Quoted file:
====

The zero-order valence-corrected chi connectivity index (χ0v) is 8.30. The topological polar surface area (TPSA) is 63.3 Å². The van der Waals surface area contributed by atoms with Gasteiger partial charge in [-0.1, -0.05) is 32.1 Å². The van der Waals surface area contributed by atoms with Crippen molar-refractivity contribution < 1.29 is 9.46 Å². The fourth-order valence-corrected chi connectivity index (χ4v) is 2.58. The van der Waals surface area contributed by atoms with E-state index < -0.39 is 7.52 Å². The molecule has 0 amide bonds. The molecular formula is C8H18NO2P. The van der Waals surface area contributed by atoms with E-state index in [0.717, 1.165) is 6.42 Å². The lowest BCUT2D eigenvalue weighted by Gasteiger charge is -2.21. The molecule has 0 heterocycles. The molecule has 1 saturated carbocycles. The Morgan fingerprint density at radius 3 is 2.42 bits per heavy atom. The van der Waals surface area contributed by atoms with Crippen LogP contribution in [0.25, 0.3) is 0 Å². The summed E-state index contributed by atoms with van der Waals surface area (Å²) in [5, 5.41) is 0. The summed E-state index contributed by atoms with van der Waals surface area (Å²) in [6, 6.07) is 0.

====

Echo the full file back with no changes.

The zero-order valence-corrected chi connectivity index (χ0v) is 8.30. The topological polar surface area (TPSA) is 63.3 Å². The van der Waals surface area contributed by atoms with Gasteiger partial charge in [-0.1, -0.05) is 32.1 Å². The van der Waals surface area contributed by atoms with Crippen molar-refractivity contribution < 1.29 is 9.46 Å². The fourth-order valence-corrected chi connectivity index (χ4v) is 2.58. The van der Waals surface area contributed by atoms with E-state index < -0.39 is 7.52 Å². The molecule has 0 amide bonds. The molecular formula is C8H18NO2P. The van der Waals surface area contributed by atoms with E-state index in [0.717, 1.165) is 6.42 Å². The lowest BCUT2D eigenvalue weighted by Gasteiger charge is -2.21. The molecule has 0 heterocycles. The molecule has 1 saturated carbocycles. The Morgan fingerprint density at radius 3 is 2.42 bits per heavy atom. The van der Waals surface area contributed by atoms with Crippen LogP contribution in [0.25, 0.3) is 0 Å². The summed E-state index contributed by atoms with van der Waals surface area (Å²) in [5, 5.41) is 0. The summed E-state index contributed by atoms with van der Waals surface area (Å²) in [6, 6.07) is 0.